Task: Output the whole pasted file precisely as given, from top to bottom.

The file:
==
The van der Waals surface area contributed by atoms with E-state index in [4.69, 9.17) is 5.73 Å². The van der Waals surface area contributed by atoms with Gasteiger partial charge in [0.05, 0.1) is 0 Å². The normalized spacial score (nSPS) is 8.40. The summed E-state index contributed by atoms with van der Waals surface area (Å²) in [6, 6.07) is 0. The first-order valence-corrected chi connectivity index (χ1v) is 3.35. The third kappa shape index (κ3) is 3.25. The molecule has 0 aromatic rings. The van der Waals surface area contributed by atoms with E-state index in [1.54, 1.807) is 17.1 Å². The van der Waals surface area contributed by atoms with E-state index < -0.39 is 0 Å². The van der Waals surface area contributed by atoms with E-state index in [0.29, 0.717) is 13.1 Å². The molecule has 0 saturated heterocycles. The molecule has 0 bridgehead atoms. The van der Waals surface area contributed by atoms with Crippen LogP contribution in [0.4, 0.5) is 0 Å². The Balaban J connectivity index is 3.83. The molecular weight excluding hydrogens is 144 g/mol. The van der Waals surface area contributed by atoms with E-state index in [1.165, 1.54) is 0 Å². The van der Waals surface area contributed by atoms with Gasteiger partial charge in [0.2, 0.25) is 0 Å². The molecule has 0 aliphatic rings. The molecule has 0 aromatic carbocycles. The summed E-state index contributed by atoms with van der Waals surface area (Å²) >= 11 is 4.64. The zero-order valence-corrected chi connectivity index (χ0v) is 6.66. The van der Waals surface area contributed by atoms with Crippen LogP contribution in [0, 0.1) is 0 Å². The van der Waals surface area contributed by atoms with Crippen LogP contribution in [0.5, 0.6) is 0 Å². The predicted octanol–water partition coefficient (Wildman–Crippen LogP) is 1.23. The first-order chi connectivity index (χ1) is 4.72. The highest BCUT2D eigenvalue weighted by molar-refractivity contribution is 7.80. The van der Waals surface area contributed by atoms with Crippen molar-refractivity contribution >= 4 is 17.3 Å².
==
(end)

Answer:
The van der Waals surface area contributed by atoms with E-state index in [4.69, 9.17) is 5.73 Å². The van der Waals surface area contributed by atoms with Gasteiger partial charge in [0.05, 0.1) is 0 Å². The normalized spacial score (nSPS) is 8.40. The summed E-state index contributed by atoms with van der Waals surface area (Å²) in [6, 6.07) is 0. The first-order valence-corrected chi connectivity index (χ1v) is 3.35. The third kappa shape index (κ3) is 3.25. The molecule has 0 aromatic rings. The van der Waals surface area contributed by atoms with E-state index in [1.54, 1.807) is 17.1 Å². The van der Waals surface area contributed by atoms with E-state index < -0.39 is 0 Å². The van der Waals surface area contributed by atoms with E-state index in [0.29, 0.717) is 13.1 Å². The molecule has 0 saturated heterocycles. The molecule has 0 bridgehead atoms. The van der Waals surface area contributed by atoms with Crippen LogP contribution in [0.4, 0.5) is 0 Å². The Balaban J connectivity index is 3.83. The molecular weight excluding hydrogens is 144 g/mol. The van der Waals surface area contributed by atoms with E-state index in [1.165, 1.54) is 0 Å². The van der Waals surface area contributed by atoms with Gasteiger partial charge in [0.2, 0.25) is 0 Å². The molecule has 0 aliphatic rings. The molecule has 0 aromatic carbocycles. The summed E-state index contributed by atoms with van der Waals surface area (Å²) >= 11 is 4.64. The zero-order valence-corrected chi connectivity index (χ0v) is 6.66. The van der Waals surface area contributed by atoms with Crippen LogP contribution in [0, 0.1) is 0 Å². The van der Waals surface area contributed by atoms with Crippen LogP contribution in [0.5, 0.6) is 0 Å². The predicted octanol–water partition coefficient (Wildman–Crippen LogP) is 1.23. The first-order chi connectivity index (χ1) is 4.72. The highest BCUT2D eigenvalue weighted by molar-refractivity contribution is 7.80. The van der Waals surface area contributed by atoms with Crippen molar-refractivity contribution >= 4 is 17.3 Å².